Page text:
FANDOM


Part 1, Section 2, Chapter 2, Article 2, SubSection 4

448 Very often in the Gospels people address Jesus as "Lord". This title testifies to the respect and trust of those who approach him for help and healing. 62 At the prompting of the Holy Spirit, "Lord" expresses the recognition of the divine mystery of Jesus. 63 In the encounter with the risen Jesus, this title becomes adoration: "My Lord and my God!" It thus takes on a connotation of love and affection that remains proper to the Christian tradition: "It is the Lord!" 64

Part 1, Section 2, Chapter 2, Article 4, Paragraph 1

575 Many of Jesus' deeds and words constituted a "sign of contradiction", 321 but more so for the religious authorities in Jerusalem, whom the Gospel according to John often calls simply "the Jews", 322 than for the ordinary People of God. 323 To be sure, Christ's relations with the Pharisees were not exclusively polemical. Some Pharisees warn him of the danger he was courting; 324 Jesus praises some of them, like the scribe of Mark 12:34, and dines several times at their homes. 325 Jesus endorses some of the teachings imparted by this religious elite of God's people: the resurrection of the dead, 326 certain forms of piety (almsgiving, fasting and prayer), 327 the custom of addressing God as Father, and the centrality of the commandment to love God and neighbour. 328

Part 1, Section 2, Chapter 2, Article 5, Paragraph 2, SubSection 1, Heading 2

643 Given all these testimonies, Christ's Resurrection cannot be interpreted as something outside the physical order, and it is impossible not to acknowledge it as an historical fact. It is clear from the facts that the disciples' faith was drastically put to the test by their master's Passion and death on the cross, which he had foretold. 502 The shock provoked by the Passion was so great that at least some of the disciples did not at once believe in the news of the Resurrection. Far from showing us a community seized by a mystical exaltation, the Gospels present us with disciples demoralized ("looking sad" 503) and frightened. For they had not believed the holy women returning from the tomb and had regarded their words as an "idle tale". 504 When Jesus reveals himself to the Eleven on Easter evening, "he upbraided them for their unbelief and hardness of heart, because they had not believed those who saw him after he had risen." 505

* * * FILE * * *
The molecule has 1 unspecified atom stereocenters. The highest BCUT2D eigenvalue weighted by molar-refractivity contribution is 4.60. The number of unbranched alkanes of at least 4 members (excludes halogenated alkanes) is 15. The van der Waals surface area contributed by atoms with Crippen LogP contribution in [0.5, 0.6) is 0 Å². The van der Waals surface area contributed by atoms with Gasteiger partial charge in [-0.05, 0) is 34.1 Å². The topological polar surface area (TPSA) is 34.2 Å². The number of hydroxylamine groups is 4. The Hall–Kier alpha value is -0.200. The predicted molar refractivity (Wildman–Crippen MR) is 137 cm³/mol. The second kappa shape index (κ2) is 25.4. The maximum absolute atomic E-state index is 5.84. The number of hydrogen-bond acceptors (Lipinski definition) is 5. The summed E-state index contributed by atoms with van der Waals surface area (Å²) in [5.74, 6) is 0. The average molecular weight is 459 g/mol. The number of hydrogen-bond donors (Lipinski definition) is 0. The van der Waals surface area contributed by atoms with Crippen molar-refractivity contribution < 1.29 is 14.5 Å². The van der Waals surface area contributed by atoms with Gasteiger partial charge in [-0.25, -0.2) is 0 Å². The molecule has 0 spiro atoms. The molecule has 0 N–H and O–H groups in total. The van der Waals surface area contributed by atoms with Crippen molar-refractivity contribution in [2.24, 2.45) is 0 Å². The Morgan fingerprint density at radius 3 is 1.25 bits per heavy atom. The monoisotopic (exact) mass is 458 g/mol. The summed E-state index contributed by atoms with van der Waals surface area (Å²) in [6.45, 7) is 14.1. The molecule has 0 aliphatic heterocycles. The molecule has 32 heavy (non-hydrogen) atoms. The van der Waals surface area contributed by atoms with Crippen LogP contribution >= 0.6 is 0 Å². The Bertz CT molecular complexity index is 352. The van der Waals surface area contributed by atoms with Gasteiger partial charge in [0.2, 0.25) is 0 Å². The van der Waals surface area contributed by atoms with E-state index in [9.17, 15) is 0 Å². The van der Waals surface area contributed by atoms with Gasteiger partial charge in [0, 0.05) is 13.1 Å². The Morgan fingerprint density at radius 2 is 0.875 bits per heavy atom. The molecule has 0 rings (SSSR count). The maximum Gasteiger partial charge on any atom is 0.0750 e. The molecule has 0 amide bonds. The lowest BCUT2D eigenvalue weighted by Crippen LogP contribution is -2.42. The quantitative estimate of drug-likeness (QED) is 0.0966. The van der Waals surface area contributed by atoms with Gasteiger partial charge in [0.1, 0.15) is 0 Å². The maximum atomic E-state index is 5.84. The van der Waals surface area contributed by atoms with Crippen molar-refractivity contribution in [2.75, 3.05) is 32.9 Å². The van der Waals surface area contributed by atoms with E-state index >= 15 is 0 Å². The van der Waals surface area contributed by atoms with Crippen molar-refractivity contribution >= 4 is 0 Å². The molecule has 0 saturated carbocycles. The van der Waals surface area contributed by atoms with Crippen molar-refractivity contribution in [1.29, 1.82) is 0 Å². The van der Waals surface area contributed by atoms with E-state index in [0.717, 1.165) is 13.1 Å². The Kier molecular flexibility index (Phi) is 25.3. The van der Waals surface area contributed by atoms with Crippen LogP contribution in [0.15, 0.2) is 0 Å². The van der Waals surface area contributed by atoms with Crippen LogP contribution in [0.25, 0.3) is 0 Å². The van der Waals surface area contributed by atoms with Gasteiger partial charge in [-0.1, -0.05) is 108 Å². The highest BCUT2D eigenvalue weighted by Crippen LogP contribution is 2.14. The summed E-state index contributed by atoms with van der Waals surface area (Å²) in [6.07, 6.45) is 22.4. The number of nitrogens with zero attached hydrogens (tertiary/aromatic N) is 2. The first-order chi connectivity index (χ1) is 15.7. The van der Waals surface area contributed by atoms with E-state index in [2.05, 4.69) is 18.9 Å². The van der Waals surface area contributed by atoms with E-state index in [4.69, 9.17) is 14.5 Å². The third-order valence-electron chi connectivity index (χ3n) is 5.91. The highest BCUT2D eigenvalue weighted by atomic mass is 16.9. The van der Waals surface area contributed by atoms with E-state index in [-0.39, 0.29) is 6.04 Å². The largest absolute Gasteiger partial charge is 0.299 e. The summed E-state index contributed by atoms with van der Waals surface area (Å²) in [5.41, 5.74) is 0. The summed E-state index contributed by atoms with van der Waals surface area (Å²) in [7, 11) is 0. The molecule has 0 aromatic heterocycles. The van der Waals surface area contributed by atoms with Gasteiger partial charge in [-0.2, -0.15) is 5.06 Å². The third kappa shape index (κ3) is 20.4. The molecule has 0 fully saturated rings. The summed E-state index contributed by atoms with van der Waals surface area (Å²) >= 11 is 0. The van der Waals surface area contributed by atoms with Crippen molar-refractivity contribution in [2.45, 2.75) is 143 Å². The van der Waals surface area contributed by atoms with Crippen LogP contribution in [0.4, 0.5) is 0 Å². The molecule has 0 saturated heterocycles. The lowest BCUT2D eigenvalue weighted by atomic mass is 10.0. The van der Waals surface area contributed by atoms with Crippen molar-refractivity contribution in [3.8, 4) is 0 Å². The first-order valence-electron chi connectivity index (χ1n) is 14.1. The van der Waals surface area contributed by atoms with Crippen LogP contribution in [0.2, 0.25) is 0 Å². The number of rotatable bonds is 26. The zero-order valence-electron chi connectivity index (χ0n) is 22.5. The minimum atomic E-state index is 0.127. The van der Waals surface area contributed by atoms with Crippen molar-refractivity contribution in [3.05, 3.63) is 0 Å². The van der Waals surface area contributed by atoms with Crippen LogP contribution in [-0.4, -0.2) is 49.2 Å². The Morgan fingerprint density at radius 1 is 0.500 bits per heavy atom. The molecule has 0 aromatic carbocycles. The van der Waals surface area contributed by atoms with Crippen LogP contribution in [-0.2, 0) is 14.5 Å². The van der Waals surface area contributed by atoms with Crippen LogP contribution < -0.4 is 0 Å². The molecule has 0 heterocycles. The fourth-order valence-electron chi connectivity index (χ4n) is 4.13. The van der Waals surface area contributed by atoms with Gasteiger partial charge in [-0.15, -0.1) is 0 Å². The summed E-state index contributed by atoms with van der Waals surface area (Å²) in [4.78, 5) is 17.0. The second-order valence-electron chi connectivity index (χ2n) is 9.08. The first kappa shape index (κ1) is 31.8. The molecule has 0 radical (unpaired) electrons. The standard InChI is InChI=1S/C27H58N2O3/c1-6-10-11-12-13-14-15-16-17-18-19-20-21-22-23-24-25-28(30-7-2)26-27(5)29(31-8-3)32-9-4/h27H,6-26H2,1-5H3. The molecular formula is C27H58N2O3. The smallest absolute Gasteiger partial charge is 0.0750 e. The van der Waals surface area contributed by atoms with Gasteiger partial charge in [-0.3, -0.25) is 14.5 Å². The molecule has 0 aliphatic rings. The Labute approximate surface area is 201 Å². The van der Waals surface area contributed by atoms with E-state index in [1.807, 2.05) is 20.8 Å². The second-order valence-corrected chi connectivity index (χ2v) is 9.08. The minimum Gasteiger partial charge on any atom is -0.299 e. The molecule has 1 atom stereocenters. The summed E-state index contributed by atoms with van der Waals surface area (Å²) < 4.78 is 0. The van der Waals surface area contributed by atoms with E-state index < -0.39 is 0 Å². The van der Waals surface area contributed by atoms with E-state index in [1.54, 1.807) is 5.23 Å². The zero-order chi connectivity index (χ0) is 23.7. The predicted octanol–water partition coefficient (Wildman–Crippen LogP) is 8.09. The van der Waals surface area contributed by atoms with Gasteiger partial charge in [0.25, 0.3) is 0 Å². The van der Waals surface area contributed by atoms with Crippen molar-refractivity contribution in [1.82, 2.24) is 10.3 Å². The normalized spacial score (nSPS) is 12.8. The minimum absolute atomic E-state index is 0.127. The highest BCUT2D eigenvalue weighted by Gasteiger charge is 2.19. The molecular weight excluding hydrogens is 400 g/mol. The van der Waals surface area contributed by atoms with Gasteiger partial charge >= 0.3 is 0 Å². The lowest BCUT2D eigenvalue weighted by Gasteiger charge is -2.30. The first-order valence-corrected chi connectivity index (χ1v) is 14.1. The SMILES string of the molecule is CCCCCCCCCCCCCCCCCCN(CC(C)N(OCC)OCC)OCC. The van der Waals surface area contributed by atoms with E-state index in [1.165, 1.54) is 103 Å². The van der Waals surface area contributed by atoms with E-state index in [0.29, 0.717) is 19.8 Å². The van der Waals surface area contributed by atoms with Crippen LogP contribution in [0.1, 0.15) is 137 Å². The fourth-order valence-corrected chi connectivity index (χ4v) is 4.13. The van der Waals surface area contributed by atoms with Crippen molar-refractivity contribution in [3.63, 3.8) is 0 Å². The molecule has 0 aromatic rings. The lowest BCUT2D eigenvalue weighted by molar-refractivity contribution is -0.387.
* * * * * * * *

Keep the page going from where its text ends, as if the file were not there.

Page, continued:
Part 1, Section 2, Chapter 2, Article 5, Paragraph 2, SubSection 1, Heading 2

644 Even when faced with the reality of the risen Jesus the disciples are still doubtful, so impossible did the thing seem: they thought they were seeing a ghost. "In their joy they were still disbelieving and still wondering." 506 Thomas will also experience the test of doubt and St. Matthew relates that during the risen Lord's last appearance in Galilee "some doubted." 507 Therefore the hypothesis that the Resurrection was produced by the apostles' faith (or credulity) will not hold up. On the contrary their faith in the Resurrection was born, under the action of divine grace, from their direct experience of the reality of the risen Jesus.

Part 1, Section 2, Chapter 2, Article 5, Paragraph 2, SubSection 1, Heading 3

645 By means of touch and the sharing of a meal, the risen Jesus establishes direct contact with his disciples. He invites them in this way to recognize that he is not a ghost and above all to verify that the risen body in which he appears to them is the same body that had been tortured and crucified, for it still bears the traces of his Passion. 508 Yet at the same time this authentic, real body possesses the new properties of a glorious body: not limited by space and time but able to be present how and when he wills; for Christ's humanity can no longer be confined to earth, and belongs henceforth only to the Father's divine realm. 509 For this reason too the risen Jesus enjoys the sovereign freedom of appearing as he wishes: in the guise of a gardener or in other forms familiar to his disciples, precisely to awaken their faith. 510

Part 1, Section 2, Chapter 2, Article 6

659 "So then the Lord Jesus, after he had spoken to them, was taken up into heaven, and sat down at the right hand of God." 531 Christ's body was glorified at the moment of his Resurrection, as proved by the new and supernatural properties it subsequently and permanently enjoys. 532 But during the forty days when he eats and drinks familiarly with his disciples and teaches them about the kingdom, his glory remains veiled under the appearance of ordinary humanity. 533 Jesus' final apparition ends with the irreversible entry of his humanity into divine glory, symbolized by the cloud and by heaven, where he is seated from that time forward at God's right hand. 534 Only in a wholly exceptional and unique way would Jesus show himself to Paul "as to one untimely born", in a last apparition that established him as an apostle. 535

Part 1, Section 2, Chapter 3, Article 8, SubSection 4, Heading 3

730 At last Jesus' hour arrives: 117 he commends his spirit into the Father's hands 118 at the very moment when by his death he conquers death, so that, "raised from the dead by the glory of the Father," 119 he might immediately give the Holy Spirit by "breathing" on his disciples. 120 From this hour onward, the mission of Christ and the Spirit becomes the mission of the Church: "As the Father has sent me, even so I send you." 121